UK – Pension fund trustees must take more responsibility for overseeing investment strategy, and must use their power as shareholders to intervene at underperforming companies if markets are to be reformed, says Pensions Investment Research Consultants, or PIRC.

In its 2002 corporate governance review, PIRC researched all companies within the FTSE All Share Index that held an AGM between January 1 2002 and September 30 2002.

“Over-evaluation of markets and stock volatility has shown up inefficiencies in the financial markets, and pension funds and other investors must look beyond market valuations to identify ‘good’ companies,” says the report.

Areas identified as requiring attention by shareowners are: independent auditing; board reform; better accounting; realistic incentive structures; policies for managing staff; environmental and social responsiveness; accountability and commitment; and improved shareholder rights.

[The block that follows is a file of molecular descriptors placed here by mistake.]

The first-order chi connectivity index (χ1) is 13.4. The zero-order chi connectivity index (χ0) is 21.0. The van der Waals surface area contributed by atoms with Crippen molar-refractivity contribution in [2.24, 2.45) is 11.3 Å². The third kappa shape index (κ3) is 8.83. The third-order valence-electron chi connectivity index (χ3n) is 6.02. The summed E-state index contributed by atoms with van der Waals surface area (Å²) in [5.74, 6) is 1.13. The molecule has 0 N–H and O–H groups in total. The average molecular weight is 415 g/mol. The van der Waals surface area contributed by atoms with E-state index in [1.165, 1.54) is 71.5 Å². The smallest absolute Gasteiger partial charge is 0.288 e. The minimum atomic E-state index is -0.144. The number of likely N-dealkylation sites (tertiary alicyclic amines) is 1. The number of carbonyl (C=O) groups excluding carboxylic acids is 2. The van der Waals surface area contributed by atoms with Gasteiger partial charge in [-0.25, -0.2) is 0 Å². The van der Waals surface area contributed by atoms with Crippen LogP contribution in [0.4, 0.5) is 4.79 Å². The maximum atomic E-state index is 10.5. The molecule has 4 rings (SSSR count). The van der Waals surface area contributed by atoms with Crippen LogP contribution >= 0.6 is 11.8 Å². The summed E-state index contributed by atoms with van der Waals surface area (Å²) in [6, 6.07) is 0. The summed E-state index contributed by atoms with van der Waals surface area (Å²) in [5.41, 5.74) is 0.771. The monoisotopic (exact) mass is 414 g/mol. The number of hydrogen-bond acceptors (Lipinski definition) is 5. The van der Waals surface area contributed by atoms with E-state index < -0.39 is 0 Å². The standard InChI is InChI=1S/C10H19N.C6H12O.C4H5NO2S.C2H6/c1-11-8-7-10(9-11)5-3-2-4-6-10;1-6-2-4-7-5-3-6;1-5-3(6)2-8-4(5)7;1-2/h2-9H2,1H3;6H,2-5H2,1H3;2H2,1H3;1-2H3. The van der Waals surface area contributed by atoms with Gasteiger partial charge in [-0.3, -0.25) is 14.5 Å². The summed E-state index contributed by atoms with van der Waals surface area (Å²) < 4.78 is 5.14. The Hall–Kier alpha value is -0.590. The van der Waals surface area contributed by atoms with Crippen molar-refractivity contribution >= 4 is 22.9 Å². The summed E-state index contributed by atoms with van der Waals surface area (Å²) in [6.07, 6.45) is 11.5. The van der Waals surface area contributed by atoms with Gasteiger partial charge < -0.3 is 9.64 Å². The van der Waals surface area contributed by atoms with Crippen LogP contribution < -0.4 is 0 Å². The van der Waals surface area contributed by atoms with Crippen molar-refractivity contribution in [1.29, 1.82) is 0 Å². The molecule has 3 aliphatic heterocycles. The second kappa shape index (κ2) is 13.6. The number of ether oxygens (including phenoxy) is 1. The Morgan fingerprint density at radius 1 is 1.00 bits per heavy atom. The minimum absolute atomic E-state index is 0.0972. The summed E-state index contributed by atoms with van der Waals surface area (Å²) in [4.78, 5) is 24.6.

As for auditing, the report reveals that personal connections between auditors and company persist in a number of cases – an area PIRC believes shareowners should step in and stop.

In terms of board reform, PIRC suggests that a majority of directors should be independent, rather than just a majority of the non-executives. At the moment boards comprise independent non-executives, but also directors (company employees). And often non-executives which are ex-company employees. “There should be renewed emphasis on independence from management and other corporate influences,” says the report.

Shareholders should encourage the accounting standards bodies to “develop policies that fully capture and value all corporate transactions,” says PIRC, as “companies should be providing far fuller information on their strategies and underlying businesses.”

Shareholders are also encouraged in the review to take more interest in company activities, involve themselves in debates over corporate strategy, and be critical but supportive.

There are significant challenges for pension funds, investment managers, professional advisers and companies, says PIRC, that if not faced will result in the loss of a “major opportunity to reform market practices and structures.”